Nearly every parent is disappointed and angry when the couple’s relationship fails. Some parents do a good job of harnessing the emotions unleashed by divorce. Some do not. Most parents understand the importance of keeping kids out of the middle and they do a fairly good job of honoring this responsibility. Some parents, though, are so blinded by rage and a wish to punish their former partner that they lose sight of their children's need to love and be loved by both parents. Some parents promote their children’s alienation because they believe that they are the superior parent and that the children can get by without the other parent. When for vindictive or narcissistic motives, alienating parents act in a manner that can erase the other parent from the children’s lives and leave their children with only one parent with whom they feel comfortable giving and receiving love.
After students have read and understood the assigned topic, they can go on to the next step of the essay-writing process. This step does involve writing -- but not yet essay writing. In step two, students write an outline of their proposed essay. The outline should look something like this:
Congress According to Twain
1) Topic: The question or prompt rephrased in the student's own words. Rephrasing the prompt will help students understand the assignment and narrow and focus the topic of their essay. For example, "Mark Twain once said that all members of Congress are idiots."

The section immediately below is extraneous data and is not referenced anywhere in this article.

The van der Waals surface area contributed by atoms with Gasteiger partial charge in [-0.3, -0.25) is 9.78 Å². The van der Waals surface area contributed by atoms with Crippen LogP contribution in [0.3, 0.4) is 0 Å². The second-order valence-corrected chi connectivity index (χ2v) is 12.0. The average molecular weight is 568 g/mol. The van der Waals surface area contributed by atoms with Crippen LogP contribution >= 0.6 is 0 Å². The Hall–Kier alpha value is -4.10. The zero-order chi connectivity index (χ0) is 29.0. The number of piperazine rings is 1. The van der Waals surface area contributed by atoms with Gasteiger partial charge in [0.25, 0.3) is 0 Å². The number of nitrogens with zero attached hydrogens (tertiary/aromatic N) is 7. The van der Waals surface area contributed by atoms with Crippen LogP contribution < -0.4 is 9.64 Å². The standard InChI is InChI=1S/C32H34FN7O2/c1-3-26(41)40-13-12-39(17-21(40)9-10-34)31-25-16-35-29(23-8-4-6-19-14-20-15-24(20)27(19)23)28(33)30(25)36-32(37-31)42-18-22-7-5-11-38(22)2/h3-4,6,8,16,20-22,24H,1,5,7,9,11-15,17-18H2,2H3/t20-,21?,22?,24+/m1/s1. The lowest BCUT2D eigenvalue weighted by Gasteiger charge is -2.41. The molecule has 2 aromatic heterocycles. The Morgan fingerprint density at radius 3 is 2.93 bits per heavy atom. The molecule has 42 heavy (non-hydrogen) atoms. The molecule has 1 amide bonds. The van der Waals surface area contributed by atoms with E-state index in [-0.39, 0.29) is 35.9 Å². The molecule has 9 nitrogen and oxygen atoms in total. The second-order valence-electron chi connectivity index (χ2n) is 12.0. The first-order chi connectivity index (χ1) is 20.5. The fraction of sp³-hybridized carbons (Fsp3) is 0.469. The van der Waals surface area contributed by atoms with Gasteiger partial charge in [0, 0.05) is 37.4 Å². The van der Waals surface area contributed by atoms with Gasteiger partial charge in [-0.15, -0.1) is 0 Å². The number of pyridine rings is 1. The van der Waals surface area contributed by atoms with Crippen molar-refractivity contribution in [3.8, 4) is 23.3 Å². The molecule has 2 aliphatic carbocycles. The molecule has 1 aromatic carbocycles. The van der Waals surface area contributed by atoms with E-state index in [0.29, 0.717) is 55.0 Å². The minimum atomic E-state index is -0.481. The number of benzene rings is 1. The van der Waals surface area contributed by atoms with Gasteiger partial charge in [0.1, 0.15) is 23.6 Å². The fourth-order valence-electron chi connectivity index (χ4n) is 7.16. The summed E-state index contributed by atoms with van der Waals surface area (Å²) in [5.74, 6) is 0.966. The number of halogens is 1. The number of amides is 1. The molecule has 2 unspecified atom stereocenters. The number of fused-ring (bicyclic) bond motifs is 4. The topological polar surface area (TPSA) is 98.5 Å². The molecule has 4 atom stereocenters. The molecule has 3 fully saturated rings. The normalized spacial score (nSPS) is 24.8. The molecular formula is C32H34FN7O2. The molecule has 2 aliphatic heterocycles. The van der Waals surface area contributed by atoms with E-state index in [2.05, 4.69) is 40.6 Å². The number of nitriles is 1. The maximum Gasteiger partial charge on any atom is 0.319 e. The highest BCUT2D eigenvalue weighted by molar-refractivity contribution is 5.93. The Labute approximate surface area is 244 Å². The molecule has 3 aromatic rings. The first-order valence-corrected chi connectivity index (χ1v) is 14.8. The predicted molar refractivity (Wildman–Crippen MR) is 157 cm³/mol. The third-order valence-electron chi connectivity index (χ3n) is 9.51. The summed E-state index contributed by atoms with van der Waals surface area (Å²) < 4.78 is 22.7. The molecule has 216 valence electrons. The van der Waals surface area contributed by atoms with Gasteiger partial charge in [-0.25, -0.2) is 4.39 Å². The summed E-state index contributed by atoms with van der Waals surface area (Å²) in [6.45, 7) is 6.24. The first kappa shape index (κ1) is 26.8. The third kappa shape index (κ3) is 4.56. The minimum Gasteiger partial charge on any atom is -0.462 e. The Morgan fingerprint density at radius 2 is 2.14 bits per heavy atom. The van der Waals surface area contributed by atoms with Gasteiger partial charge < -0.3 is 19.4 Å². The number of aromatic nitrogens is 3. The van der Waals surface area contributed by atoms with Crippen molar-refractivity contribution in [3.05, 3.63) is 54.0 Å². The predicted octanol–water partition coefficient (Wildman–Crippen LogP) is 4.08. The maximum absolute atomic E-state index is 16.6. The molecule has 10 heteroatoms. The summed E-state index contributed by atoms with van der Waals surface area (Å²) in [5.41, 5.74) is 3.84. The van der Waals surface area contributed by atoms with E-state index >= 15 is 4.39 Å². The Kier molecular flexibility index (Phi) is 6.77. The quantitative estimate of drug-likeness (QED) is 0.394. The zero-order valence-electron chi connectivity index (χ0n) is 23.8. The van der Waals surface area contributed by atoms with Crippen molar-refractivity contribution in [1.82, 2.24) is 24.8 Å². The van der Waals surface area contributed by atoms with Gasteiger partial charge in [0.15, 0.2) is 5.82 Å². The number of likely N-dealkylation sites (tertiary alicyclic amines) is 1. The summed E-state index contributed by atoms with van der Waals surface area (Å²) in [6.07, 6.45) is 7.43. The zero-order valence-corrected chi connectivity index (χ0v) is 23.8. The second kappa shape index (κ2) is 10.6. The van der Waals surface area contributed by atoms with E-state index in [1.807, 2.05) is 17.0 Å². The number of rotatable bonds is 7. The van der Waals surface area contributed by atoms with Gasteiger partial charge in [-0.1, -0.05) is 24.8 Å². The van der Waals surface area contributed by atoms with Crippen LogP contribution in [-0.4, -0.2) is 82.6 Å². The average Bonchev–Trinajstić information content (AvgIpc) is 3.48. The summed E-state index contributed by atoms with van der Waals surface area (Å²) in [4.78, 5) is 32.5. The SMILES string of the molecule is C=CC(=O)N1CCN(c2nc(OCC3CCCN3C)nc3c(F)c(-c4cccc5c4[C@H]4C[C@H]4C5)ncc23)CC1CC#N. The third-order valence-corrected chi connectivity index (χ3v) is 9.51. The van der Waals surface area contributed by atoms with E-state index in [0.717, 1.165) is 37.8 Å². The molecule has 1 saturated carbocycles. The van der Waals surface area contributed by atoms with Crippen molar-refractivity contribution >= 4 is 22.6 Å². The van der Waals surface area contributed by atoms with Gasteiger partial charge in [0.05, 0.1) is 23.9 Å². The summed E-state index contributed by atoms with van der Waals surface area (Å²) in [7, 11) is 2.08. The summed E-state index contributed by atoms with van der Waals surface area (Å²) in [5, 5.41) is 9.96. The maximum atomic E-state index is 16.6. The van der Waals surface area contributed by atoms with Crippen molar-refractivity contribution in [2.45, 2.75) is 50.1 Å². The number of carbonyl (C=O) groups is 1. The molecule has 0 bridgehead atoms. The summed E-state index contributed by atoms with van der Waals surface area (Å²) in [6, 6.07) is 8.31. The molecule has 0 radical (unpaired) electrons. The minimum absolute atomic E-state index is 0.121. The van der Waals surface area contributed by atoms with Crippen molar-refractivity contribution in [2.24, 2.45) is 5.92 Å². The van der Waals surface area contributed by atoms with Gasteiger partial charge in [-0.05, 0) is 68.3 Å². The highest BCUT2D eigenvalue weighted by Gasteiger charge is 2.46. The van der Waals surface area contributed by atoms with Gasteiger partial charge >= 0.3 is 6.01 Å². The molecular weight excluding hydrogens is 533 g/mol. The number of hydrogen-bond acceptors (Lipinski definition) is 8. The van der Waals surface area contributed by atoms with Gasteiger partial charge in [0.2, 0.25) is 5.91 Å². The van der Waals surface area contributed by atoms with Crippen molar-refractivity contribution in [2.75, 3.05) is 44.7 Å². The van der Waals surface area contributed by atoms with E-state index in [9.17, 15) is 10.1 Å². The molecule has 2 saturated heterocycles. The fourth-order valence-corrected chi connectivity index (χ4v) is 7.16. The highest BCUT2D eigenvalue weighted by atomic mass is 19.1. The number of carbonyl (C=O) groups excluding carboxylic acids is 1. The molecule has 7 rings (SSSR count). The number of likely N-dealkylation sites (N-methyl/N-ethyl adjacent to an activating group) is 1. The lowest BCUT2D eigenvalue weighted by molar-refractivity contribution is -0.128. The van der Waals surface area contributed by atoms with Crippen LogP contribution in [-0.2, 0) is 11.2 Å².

2) Position: The student's position or opinion about the question or prompt. For example, "I see no reason to disagree."
Most writing assessments ask students to take a position. Students should be aware that, if the test directions ask them to take a position, they need to take one side of the issue and defend it, not consider and defend both sides of the issue.
3) Reasons: Three reasons the student has taken his or her stated position.
a) Reason 1: The most important reason. For example, "Congress has passed a number of bills without considering where the funding for those bills would come from."
i) Evidence: Example that demonstrates Reason 1. For example, "The Americans with Disabilities Act, the Clean Air Act, and the No Child Left Behind Act are just three examples of laws that were passed without considering how cities and states would pay to implement their mandates."
b) Reason 2: The second most important reason. For example, "Congress has passed a number of silly bills based on narrow political interests."
i) Evidence: Example that demonstrates Reason 2. "For example, federal laws have been passed making it a crime to imitate Smokey the Bear or transport wooden teeth across state lines."
c) Reason 3: The third most important reason. For example, "The members of Congress from my state are idiots."
i) Evidence: Example that demonstrates Reason 3. For example, "I met John Smith, a member of Congress from my state, and he had never heard of my hometown."
When I graduated from college in the early 2000s, I enjoyed the same unspoken expectation shared among my fellow Gen-Xers: If you poured your heart and soul into your career, you would eventually get to a director level and have the flexibility, paycheck and assistants beneath you to begin to create a work-life balance. Then the 2008 recession hit, and people were lucky to have jobs at all. Assistants and perks disappeared across industries, and I felt like the cultural expectation was that we should now be tethered to our desks and our smartphones.